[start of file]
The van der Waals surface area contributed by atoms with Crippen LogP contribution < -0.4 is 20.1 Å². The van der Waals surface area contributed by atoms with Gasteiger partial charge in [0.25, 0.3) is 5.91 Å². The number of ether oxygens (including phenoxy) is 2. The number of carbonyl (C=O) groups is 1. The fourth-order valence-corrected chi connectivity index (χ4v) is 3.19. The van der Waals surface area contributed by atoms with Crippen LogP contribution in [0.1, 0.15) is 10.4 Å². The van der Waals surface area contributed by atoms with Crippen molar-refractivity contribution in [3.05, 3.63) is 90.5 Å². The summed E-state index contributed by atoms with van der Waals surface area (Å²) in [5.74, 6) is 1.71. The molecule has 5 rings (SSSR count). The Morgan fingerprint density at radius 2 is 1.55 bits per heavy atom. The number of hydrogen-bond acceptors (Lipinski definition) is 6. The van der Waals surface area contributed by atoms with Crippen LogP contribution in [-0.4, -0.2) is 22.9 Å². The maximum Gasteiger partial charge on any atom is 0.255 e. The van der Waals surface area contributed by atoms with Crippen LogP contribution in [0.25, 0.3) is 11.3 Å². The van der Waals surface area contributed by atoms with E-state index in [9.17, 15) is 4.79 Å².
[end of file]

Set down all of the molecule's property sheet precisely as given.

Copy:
The van der Waals surface area contributed by atoms with Crippen LogP contribution < -0.4 is 20.1 Å². The van der Waals surface area contributed by atoms with Gasteiger partial charge in [0.25, 0.3) is 5.91 Å². The number of ether oxygens (including phenoxy) is 2. The number of carbonyl (C=O) groups is 1. The fourth-order valence-corrected chi connectivity index (χ4v) is 3.19. The van der Waals surface area contributed by atoms with Crippen LogP contribution in [0.1, 0.15) is 10.4 Å². The van der Waals surface area contributed by atoms with Crippen molar-refractivity contribution in [3.05, 3.63) is 90.5 Å². The summed E-state index contributed by atoms with van der Waals surface area (Å²) in [5.74, 6) is 1.71. The molecule has 5 rings (SSSR count). The Morgan fingerprint density at radius 2 is 1.55 bits per heavy atom. The number of hydrogen-bond acceptors (Lipinski definition) is 6. The van der Waals surface area contributed by atoms with Crippen LogP contribution in [-0.4, -0.2) is 22.9 Å². The maximum Gasteiger partial charge on any atom is 0.255 e. The van der Waals surface area contributed by atoms with Crippen LogP contribution in [0.25, 0.3) is 11.3 Å². The van der Waals surface area contributed by atoms with E-state index in [9.17, 15) is 4.79 Å².